Kage Baker, short story writer and novelist, died today at age 57, far too young. I don't think it's hyperbole for me to say that, of all the science fiction and fantasy writers I reviewed during that awful decade from Jan. 1, 2000 to Dec. 31, 2009, Baker afforded me the greatest amount of unalloyed reading pleasure.
I tend not to get caught up in long-running sf/f series, like those by George R.R. Martin or Robert Jordan. As good as individual installments might be, most multi-volume sagas run out of steam or become so unwieldy with plot complications that it becomes a chore to keep up with them to the bitter end. Even Stephen King's "The Dark Tower," which amazed and delighted me for most of its 3,000 pages, wound up something less than I had imagined.
Not Baker's novels about The Company, though. She kept every damn promise she made in that first book, "In the Garden of Iden." She found a glorious new wrinkle in time-traveling immortal cyborgs, and she played fair with it across 10 volumes, adding complications and fresh faces with panache, but never betraying her premise or her characters or her readership. By the time she reached the final volume in the main sequence, "The Sons of Heaven," she had tied up all the loose ends and delivered a climax and denouement worthy of all the delicious build-up.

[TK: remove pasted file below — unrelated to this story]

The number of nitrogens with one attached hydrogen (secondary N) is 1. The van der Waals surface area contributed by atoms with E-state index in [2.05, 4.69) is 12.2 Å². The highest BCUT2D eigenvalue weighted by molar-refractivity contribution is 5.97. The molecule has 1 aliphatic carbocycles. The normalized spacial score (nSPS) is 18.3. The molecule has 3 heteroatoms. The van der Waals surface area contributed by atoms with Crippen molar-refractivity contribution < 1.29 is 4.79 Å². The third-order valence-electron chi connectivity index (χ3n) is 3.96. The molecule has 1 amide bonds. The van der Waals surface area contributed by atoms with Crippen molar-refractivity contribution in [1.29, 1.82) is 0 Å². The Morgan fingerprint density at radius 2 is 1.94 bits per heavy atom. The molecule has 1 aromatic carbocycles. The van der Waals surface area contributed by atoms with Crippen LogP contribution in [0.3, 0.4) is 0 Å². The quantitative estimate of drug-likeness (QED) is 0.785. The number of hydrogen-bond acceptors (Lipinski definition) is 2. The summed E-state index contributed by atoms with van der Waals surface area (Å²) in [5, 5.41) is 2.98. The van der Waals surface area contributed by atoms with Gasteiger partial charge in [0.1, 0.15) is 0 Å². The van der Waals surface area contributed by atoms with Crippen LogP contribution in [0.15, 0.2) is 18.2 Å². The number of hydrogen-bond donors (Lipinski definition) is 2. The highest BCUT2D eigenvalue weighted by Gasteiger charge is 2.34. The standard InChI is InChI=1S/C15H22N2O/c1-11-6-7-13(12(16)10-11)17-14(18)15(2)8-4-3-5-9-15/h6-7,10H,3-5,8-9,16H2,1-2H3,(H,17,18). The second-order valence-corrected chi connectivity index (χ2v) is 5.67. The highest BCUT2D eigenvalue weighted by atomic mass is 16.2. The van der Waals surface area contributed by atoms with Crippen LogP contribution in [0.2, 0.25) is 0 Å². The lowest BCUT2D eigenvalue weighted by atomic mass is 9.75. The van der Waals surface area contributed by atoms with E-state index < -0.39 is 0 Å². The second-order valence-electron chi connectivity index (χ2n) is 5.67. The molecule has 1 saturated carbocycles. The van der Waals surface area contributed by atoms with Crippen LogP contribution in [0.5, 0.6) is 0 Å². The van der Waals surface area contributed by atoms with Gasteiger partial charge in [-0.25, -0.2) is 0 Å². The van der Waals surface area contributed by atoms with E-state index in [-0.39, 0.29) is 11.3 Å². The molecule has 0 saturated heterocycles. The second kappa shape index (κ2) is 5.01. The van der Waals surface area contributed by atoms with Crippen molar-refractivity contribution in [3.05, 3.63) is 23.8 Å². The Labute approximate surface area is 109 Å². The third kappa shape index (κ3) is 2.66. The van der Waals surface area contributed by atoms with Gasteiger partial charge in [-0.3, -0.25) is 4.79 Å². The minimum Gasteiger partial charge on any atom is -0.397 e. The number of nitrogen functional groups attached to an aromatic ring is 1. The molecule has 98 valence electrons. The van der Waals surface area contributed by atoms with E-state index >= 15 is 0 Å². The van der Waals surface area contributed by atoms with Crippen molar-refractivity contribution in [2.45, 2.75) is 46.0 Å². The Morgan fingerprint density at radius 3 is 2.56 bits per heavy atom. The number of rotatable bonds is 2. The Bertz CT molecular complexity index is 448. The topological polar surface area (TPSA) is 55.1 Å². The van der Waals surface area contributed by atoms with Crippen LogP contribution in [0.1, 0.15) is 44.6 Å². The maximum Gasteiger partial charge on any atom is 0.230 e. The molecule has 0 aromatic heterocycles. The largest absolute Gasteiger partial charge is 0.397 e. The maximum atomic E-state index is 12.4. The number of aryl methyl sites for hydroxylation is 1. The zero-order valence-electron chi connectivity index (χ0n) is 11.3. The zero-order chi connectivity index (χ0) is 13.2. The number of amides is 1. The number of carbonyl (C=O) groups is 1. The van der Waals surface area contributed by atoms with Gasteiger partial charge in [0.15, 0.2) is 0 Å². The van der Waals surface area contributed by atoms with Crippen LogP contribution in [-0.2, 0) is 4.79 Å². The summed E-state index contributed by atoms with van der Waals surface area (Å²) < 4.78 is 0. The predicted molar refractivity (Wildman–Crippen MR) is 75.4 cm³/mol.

I came to The Company novels late, foolishly starting with "Mendoza in Hollywood." It didn't particularly grab me, so I'm glad I persevered with "The Graveyard Game." That did the trick, making me go back to the books I'd missed. From that point, I was hooked, and I eagerly awaited each new volume. None of them disappointed.
I saw Baker at the World Fantasy con in October. I'm not very out-going, and it often takes some real effort for me to introduce myself to a stranger. But I approached her and let her know how much I enjoy her work.
I'm glad I did. I had no idea her time with us would be so short. I'm just glad there will be a few more books and stories with her byline, starting with a new Company novel, "Not Less Than Gods," to be published by Tor in March.
If you haven't read any books by Kage Baker, start with "In the Garden of Iden" or the story collection, "Black Projects, White Knights." If you want just a small taste, Subterranean Press has posted a new story, "The Bohemian Astrobleme," online.
If you're already a fan, read Marty Halpern's lovely appreciation of her and her work.